Friday, 25 September 2020 12:54

COLUMN: A bridge too far

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COLUMN: A bridge too far J.A. Bolton

In the early 1940s, our country — along with most of the world — was at war. Germany and Japan were looking to expand their boundaries with no regard for other countries or their people. Before the war ended, many lives would be lost, and destruction would be everywhere.

It seems some countries had not learned a lesson from the Great War (World War I.) It was supposed to have been the war to end all wars, but another war (World War II) had to be fought with even more death and destruction than the first.

The story I’m about to tell you happened between Sept. 17 and 25, 1944 (76 years ago) in the Netherlands of Europe. I researched this for the history buffs, but mainly I did it because my dad, Pvt. James A. Bolton, 82nd Airborne, Glider Division, was on the front lines around Nijmegen, Holland during the operation called Market Garden.

Before we get into this two-part story, a little history is needed about how WWII was progressing in Europe. On June 6, 1944 (D-Day) the U.S. and its allies had landed on the shores of France. After many days of hard fighting, France was liberated from the Germans. 

The German Army pulled back from France in full retreat. It looked to the Allied high brass like the Nazi Army was headed for their homeland. The Allied high command was wrong. Sometimes it doesn’t pay to underestimate your enemy.

Adolf Hitler had seen the collapse of his western front, but he defiantly refused to give in. Hitler recalled his best field marshal from retirement, Gerd von Rundstedt. Von Rundstedt quickly reorganized the German forces. He then placed them in key areas, like bridges and large cities, which lay between him and the Allied forces.

The fighting had been heavy, and many lives were lost in France on both sides. France had been liberated, but there were many more battles yet to come. After the French campaign, units of American paratroopers, glider personnel of the 101st (Screaming Eagles), and the 82nd Airborne (All-American) were sent back to England to rest, lick their wounds, and reinforce their divisions in the English countryside.

Meanwhile, British Field Marshal Sir Bernard Montgomery, came up with a plan to outflank the German Army around the Netherlands and be in Berlin by Christmas. The plan was named “Operation Market Garden.” The plan called for airborne units from the Netherlands, USA, United Kingdom, Poland and Canada to take and secure the bridges over the rivers Meuse, Waal and Rhine in the Netherlands. If his plan worked, it would outflank the heavily armed German defenses of the Siegfried line.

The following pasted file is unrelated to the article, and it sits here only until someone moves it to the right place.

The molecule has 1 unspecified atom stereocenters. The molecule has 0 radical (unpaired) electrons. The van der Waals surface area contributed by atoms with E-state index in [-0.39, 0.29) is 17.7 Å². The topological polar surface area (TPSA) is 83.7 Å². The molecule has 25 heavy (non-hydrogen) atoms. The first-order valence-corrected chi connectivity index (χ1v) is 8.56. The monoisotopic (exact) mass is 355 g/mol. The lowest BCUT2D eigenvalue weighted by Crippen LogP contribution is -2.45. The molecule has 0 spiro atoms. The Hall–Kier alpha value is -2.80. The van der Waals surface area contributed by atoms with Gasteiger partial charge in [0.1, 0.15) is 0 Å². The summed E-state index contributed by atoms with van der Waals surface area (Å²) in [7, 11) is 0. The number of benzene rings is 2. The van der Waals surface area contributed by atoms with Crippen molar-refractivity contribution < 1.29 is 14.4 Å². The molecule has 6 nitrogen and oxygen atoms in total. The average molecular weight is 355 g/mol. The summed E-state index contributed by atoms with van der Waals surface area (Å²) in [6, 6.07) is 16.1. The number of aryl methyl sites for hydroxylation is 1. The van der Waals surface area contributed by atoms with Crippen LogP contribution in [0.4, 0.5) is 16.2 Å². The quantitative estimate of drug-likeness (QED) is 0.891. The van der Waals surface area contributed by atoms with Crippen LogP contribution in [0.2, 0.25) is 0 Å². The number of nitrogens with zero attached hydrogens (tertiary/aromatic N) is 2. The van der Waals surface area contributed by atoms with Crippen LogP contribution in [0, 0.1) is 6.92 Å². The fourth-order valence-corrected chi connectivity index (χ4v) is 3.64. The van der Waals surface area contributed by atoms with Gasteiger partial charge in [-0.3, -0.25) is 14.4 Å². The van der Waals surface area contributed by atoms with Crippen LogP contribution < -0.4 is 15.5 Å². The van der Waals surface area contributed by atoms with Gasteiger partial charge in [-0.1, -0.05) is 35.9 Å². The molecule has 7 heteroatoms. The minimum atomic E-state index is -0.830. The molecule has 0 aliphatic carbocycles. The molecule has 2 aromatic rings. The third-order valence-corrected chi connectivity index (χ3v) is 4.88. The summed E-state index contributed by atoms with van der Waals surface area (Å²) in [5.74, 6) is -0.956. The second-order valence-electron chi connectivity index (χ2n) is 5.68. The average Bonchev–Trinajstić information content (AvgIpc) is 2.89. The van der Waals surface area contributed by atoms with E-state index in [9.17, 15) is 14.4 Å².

The risks, inherent in Operation Market Garden, were well- known. They were (1) the weather; (2) not enough aircraft and gliders to carry out the landing at one time ;and (3) carrying out the assault in broad daylight. Some of the airborne troops would be dropped some 60 miles behind enemy lines. Supplies and reinforcements had to be brought in by air.

Even though the Dutch resistance fighters warned the Allies that the German Army was building up in the region, the largest airborne operation in history still went on as planned. 

The morning of the operation, a total of 1,545 Douglas C-47 troop transports and 478 gliders left England headed toward the Netherlands. Among the paratroopers was Maj. Gen. “Jumping Jim” Gavin. Under General Matthew Ridgeway, Gavin was the commander of the 82nd Airborne. He was a soldier’s general. When he jumped, he carried a 9.5-pound M1 Garand rifle, just like a private would. Each paratrooper carried whatever type of pistol they could find. While jumping, you either had the pistol in your hands or on the ready because the Germans were known to try and shoot the paratroopers before they hit the ground.

Some gliders carried about 16 men, while other gliders carried machine guns and Howitzers that could be put together and fired in less than 20 minutes. Some gliders even carried a jeep or needed supplies for the operation.

Unlike D-Day, when men and supplies were scattered everywhere, the C-47s in the Netherlands held their course allowing paratroopers and gliders to drop on target. Although some gliders outright crashed and some made controlled crashes, most made it to the ground safely. As in any airborne jump, some of the paratroopers weren’t so lucky.

One of the humorous stories about one of the 82nd paratroopers in the operation was the story of Lt. Col. Wilber Griffin. Seems he hit the ground so hard, he broke his ankle. That wasn’t funny, but when Gen. Gavin came around checking on his men, he found Griffin’s men pushing him around in a wheelbarrow, giving orders like he usually did. Griffin saluted the general while sitting in the wheelbarrow.

The British paratroopers of Operation Market Garden were dropped around Oosterbeek, a village in eastern Netherlands, to hopefully take the bridges near Arnhem and Grave. The American 101st were dropped near Eindhoven, while the 82nd Airborne were dropped near Nijmegen.

Each Allied division met with heavy resistance from German forces, which included SS troops, heavy artillery, machine-gun fire, tanks, and anything else the Germans could throw at them.

Next week, we will find out more about what happened in Operation Market Garden and whether the operation was successful or whether it was a terrible blunder.

J.A. Bolton is author of “Just Passing Time,” co-author of “Just Passing Time Together,” and just released his new book, “Southern Fried: Down-Home Stories.” Contact him at This email address is being protected from spambots. You need JavaScript enabled to view it..